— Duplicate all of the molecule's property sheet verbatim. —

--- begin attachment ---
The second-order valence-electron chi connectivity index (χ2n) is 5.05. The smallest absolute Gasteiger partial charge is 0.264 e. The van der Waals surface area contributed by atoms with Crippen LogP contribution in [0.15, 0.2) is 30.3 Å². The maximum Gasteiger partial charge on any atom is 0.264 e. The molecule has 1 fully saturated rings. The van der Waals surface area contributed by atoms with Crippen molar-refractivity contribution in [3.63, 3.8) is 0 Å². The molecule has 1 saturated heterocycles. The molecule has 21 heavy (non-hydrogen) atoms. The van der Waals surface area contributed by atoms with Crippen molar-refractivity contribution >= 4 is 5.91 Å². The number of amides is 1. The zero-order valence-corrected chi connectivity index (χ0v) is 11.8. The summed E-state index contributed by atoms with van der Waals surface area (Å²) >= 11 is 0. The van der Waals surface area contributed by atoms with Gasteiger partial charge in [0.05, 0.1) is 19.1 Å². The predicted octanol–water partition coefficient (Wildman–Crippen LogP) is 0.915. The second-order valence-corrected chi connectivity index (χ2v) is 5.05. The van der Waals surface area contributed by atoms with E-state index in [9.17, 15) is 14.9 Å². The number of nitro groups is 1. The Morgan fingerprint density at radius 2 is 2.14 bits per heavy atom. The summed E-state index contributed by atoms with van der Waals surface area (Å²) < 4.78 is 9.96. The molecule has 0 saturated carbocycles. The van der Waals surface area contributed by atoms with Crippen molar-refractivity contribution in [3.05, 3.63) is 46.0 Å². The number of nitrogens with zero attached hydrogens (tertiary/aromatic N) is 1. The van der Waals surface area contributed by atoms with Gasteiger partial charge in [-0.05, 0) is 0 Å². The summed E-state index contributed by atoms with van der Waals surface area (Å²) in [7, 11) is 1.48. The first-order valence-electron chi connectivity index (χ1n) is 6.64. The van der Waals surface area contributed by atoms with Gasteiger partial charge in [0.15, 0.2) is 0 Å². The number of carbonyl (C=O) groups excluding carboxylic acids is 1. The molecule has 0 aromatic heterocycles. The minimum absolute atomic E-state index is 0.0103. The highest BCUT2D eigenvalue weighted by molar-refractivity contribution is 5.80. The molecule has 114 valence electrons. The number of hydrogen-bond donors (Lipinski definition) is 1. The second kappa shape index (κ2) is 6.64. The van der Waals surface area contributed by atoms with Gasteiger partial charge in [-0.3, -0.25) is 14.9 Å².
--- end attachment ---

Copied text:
The second-order valence-electron chi connectivity index (χ2n) is 5.05. The smallest absolute Gasteiger partial charge is 0.264 e. The van der Waals surface area contributed by atoms with Crippen LogP contribution in [0.15, 0.2) is 30.3 Å². The maximum Gasteiger partial charge on any atom is 0.264 e. The molecule has 1 fully saturated rings. The van der Waals surface area contributed by atoms with Crippen molar-refractivity contribution in [3.63, 3.8) is 0 Å². The molecule has 1 saturated heterocycles. The molecule has 21 heavy (non-hydrogen) atoms. The van der Waals surface area contributed by atoms with Crippen molar-refractivity contribution >= 4 is 5.91 Å². The number of amides is 1. The zero-order valence-corrected chi connectivity index (χ0v) is 11.8. The summed E-state index contributed by atoms with van der Waals surface area (Å²) >= 11 is 0. The van der Waals surface area contributed by atoms with Gasteiger partial charge in [0.05, 0.1) is 19.1 Å². The predicted octanol–water partition coefficient (Wildman–Crippen LogP) is 0.915. The second-order valence-corrected chi connectivity index (χ2v) is 5.05. The van der Waals surface area contributed by atoms with E-state index in [9.17, 15) is 14.9 Å². The number of nitro groups is 1. The Morgan fingerprint density at radius 2 is 2.14 bits per heavy atom. The summed E-state index contributed by atoms with van der Waals surface area (Å²) < 4.78 is 9.96. The molecule has 0 saturated carbocycles. The van der Waals surface area contributed by atoms with Crippen molar-refractivity contribution in [3.05, 3.63) is 46.0 Å². The number of nitrogens with zero attached hydrogens (tertiary/aromatic N) is 1. The van der Waals surface area contributed by atoms with Gasteiger partial charge in [-0.05, 0) is 0 Å². The summed E-state index contributed by atoms with van der Waals surface area (Å²) in [7, 11) is 1.48. The first-order valence-electron chi connectivity index (χ1n) is 6.64. The van der Waals surface area contributed by atoms with Gasteiger partial charge in [0.15, 0.2) is 0 Å². The number of carbonyl (C=O) groups excluding carboxylic acids is 1. The molecule has 0 aromatic heterocycles. The minimum absolute atomic E-state index is 0.0103. The highest BCUT2D eigenvalue weighted by molar-refractivity contribution is 5.80. The molecule has 114 valence electrons. The number of hydrogen-bond donors (Lipinski definition) is 1. The second kappa shape index (κ2) is 6.64. The van der Waals surface area contributed by atoms with Gasteiger partial charge in [-0.3, -0.25) is 14.9 Å².